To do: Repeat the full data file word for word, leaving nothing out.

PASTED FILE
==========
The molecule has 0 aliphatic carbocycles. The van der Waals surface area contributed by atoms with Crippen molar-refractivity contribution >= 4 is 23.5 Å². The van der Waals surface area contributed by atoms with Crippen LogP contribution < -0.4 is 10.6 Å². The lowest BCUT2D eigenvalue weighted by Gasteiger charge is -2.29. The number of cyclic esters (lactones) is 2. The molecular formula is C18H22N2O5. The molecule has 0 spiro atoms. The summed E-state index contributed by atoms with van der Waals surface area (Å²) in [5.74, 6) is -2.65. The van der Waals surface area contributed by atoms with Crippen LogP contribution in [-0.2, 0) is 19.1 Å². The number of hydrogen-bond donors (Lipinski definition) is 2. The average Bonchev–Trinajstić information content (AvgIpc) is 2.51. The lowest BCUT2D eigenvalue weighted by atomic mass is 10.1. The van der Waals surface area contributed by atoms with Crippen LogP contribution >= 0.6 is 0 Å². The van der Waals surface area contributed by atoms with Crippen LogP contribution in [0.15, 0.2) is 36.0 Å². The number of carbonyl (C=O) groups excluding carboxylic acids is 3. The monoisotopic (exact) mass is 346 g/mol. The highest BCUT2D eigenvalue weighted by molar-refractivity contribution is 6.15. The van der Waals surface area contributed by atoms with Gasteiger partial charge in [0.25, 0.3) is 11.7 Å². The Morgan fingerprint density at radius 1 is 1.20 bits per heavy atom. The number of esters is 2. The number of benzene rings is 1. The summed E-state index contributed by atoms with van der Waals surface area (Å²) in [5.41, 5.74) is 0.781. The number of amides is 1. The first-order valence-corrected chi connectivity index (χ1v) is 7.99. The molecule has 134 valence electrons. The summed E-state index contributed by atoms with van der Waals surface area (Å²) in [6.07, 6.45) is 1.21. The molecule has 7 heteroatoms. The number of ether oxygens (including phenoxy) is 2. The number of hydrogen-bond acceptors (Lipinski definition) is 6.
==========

The molecule has 0 aliphatic carbocycles. The van der Waals surface area contributed by atoms with Crippen molar-refractivity contribution >= 4 is 23.5 Å². The van der Waals surface area contributed by atoms with Crippen LogP contribution < -0.4 is 10.6 Å². The lowest BCUT2D eigenvalue weighted by Gasteiger charge is -2.29. The number of cyclic esters (lactones) is 2. The molecular formula is C18H22N2O5. The molecule has 0 spiro atoms. The summed E-state index contributed by atoms with van der Waals surface area (Å²) in [5.74, 6) is -2.65. The van der Waals surface area contributed by atoms with Crippen LogP contribution in [-0.2, 0) is 19.1 Å². The number of hydrogen-bond donors (Lipinski definition) is 2. The average Bonchev–Trinajstić information content (AvgIpc) is 2.51. The lowest BCUT2D eigenvalue weighted by atomic mass is 10.1. The van der Waals surface area contributed by atoms with Crippen LogP contribution >= 0.6 is 0 Å². The van der Waals surface area contributed by atoms with Crippen LogP contribution in [0.15, 0.2) is 36.0 Å². The number of carbonyl (C=O) groups excluding carboxylic acids is 3. The monoisotopic (exact) mass is 346 g/mol. The highest BCUT2D eigenvalue weighted by molar-refractivity contribution is 6.15. The van der Waals surface area contributed by atoms with Gasteiger partial charge in [0.25, 0.3) is 11.7 Å². The Morgan fingerprint density at radius 1 is 1.20 bits per heavy atom. The number of esters is 2. The number of benzene rings is 1. The summed E-state index contributed by atoms with van der Waals surface area (Å²) in [5.41, 5.74) is 0.781. The number of amides is 1. The first-order valence-corrected chi connectivity index (χ1v) is 7.99. The molecule has 134 valence electrons. The summed E-state index contributed by atoms with van der Waals surface area (Å²) in [6.07, 6.45) is 1.21. The molecule has 7 heteroatoms. The number of ether oxygens (including phenoxy) is 2. The number of hydrogen-bond acceptors (Lipinski definition) is 6.